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For Peat’s Sake: Government Liability and Climate Change

For Peats Sake LogoBy Marla J. Stelk, Policy Analyst, ASWM

In April of this year, Dr. Jon Kusler, Esq. (founder and former Executive Director of the Association of State Wetland Managers) – published a report titled “Government Liability and Climate Change: Selected Issues for Wetland and Floodplain Managers.”  As a local elected official, I was eager to read his report and provide a review via my blog, For Peat’s Sake.

There is broad scientific consensus (97%) that climate change is real and poses a significant risk to human, ecosystem and economic health (see “Consensus on consensus: a synthesis of consensus estimates on human-caused global warming” by John Cook et al). Federal, state, tribal and local agencies are actively working on decreasing the risk of climate change impacts, i.e., hurricanes, flooding, drought, water pollution, disease, etc. for communities nationwide. Most of these efforts, however, are novel and/or cmglobalexperimental and there is still a lot we don’t know about future climate change impacts. Innumerable different systems and players are affected in any climate change scenario which makes modeling and forecasting future scenarios extremely challenging. And as George E. P. Box once said, “all models are wrong, but some are useful.” So how do we decide how to invest our limited government financial resources – how do we weigh the risks?

This inability to deliver forecasts with 100% certainty has resulted in inaction by some communities who view the costs associated with risk reduction to be an unnecessary expense in an uncertain future – or for what they believe to be normal climate variations. But what many folks are not considering is the risks and associated costs of inaction. Nationwide, the cost of inaction has been immense. Billions of dollars have been spent on disaster recovery from climate induced natural hazards. In fact, the U.S. National Flood Insurance Program (NFIP) is currently $23 billion in debt and according to an article in e360 digest, “More than 2,100 properties across the U.S. enrolled in the NFIP have flooded and been rebuilt more than 10 times since 1978.” It goes on to say that “Those homes, known as “severe repetitive loss properties,” make up just 0.6 percent of federal flood insurance policies. But they account for 10.6 percent of the program’s claims — disasterfema093016totaling $5.5 billion in payments.” It is important to point out that this cost of inaction is funded by hard earned taxpayer money. Beyond the financial risks involved, there are legal implications that the majority of folks I have discussed climate change risk with have not even considered. That is why Dr. Kusler’s report is so timely and so critical.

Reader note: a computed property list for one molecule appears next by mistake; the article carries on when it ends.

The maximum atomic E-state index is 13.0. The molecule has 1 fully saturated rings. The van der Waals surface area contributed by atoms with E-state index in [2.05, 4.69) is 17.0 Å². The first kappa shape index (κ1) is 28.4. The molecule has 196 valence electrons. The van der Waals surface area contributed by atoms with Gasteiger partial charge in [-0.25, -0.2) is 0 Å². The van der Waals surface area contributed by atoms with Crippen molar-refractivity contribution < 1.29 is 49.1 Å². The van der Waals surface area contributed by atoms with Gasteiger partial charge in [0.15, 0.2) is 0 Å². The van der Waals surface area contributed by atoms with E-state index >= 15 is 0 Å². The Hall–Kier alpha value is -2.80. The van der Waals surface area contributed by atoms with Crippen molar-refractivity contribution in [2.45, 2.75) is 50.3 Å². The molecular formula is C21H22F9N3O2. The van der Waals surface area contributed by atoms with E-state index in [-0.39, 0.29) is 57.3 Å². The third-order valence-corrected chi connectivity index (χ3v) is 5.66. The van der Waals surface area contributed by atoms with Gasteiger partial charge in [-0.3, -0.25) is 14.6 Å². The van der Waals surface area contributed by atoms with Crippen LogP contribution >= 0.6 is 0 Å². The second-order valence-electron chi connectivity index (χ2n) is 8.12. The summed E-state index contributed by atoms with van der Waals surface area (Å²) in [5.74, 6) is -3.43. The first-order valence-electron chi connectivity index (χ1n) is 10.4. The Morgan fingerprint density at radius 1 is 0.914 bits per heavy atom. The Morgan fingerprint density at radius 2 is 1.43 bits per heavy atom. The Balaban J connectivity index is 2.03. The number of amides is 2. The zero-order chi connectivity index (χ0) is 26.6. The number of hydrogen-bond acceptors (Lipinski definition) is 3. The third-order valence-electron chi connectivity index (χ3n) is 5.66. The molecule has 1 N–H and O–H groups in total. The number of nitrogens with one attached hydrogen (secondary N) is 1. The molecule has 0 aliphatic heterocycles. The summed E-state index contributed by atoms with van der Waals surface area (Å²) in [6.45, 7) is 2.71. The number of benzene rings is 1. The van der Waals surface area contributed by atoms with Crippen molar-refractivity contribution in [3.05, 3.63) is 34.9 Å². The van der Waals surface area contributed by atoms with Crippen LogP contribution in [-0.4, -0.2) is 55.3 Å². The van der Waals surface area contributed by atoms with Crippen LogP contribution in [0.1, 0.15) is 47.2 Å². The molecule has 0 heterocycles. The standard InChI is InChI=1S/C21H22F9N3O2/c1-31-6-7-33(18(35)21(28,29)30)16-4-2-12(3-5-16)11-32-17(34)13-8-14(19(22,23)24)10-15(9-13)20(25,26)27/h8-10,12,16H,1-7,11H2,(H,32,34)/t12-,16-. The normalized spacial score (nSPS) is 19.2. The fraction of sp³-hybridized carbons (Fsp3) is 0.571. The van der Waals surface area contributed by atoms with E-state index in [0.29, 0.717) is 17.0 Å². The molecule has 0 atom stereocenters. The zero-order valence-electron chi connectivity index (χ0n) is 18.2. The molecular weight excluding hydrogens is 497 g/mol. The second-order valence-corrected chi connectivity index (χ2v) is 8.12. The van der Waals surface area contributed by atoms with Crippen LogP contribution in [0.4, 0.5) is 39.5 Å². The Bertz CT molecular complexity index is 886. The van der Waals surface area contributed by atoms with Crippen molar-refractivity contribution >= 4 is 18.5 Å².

As Kusler points out in his summary, “Looking to the future, climate-related and natural hazards will be increasingly quantified, foreseeable and predictable with improved computer models and global and regional monitoring. “ If it’s one thing humans are good at, it’s developing new and improved technology, so Dr. Kusler’s point is important. Governments who do not heed risk information and adequately prepare their communities may be sued for negligence. On the other hand, governments who do take actions to make their communities more resilient through activities such as tightening regulations on private property without payment of just compensation (i.e., a “takings” claim) may be equally subject to lawsuits.

Dr. Kusler’s report is a very digestible primer on legal theory and provides multiple case studies to illustrate each potential legal pitfall. To date, no government has been successfully sued for failing to consider climate change in its policies or regulations, but the possibility of a successful lawsuit in the next 10-20 years is entirely possible. Here are some of the reasons that Kusler provides in his report:

  1. houstonflood093016Flood, landslide, avalanche and other natural hazards including but not limited to those caused or contributed to by climate change are becoming increasingly “foreseeable” and “predictable.”
  2. Flood-related suits which are now quite common claiming that governments have increased flood, erosion, and related hazards on private lands in traditional, non-climate change contexts may be expanded to include climate change-related flooding and erosion as well.
  3. Advances are being made in the techniques available for reducing hazard losses including those from climate change-related flooding.
  4. Advances are being made in natural hazard modeling techniques available to establish causation, the reasonableness of conduct, and damages.
  5. Courts are making it increasingly difficult to establish the defenses of “act of God”, “contributory negligence” and “assumption of risk”.

The good news is that there are actions that can be taken immediately to not only provide better risk reduction for our communities, but that also reduce governmental liability. I don’t want to spoil the report before folks get a chance to read it for themselves, so I won’t outline them here, but Dr. Kusler provides several implementable recommendations that anyone involved in government policy and regulation should consider using. So For Peat’s Sake, I highly recommend reading Jon’s most recent report and taking the necessary steps to reduce your community’s risk and governmental liability.

This entry was posted in climate change, climate change adaptation, environmental law, flooding, global warming, government, hurricanes, Land use planning, law, natural hazards, resiliency, sea level rise, wetlands legal. Bookmark the permalink.

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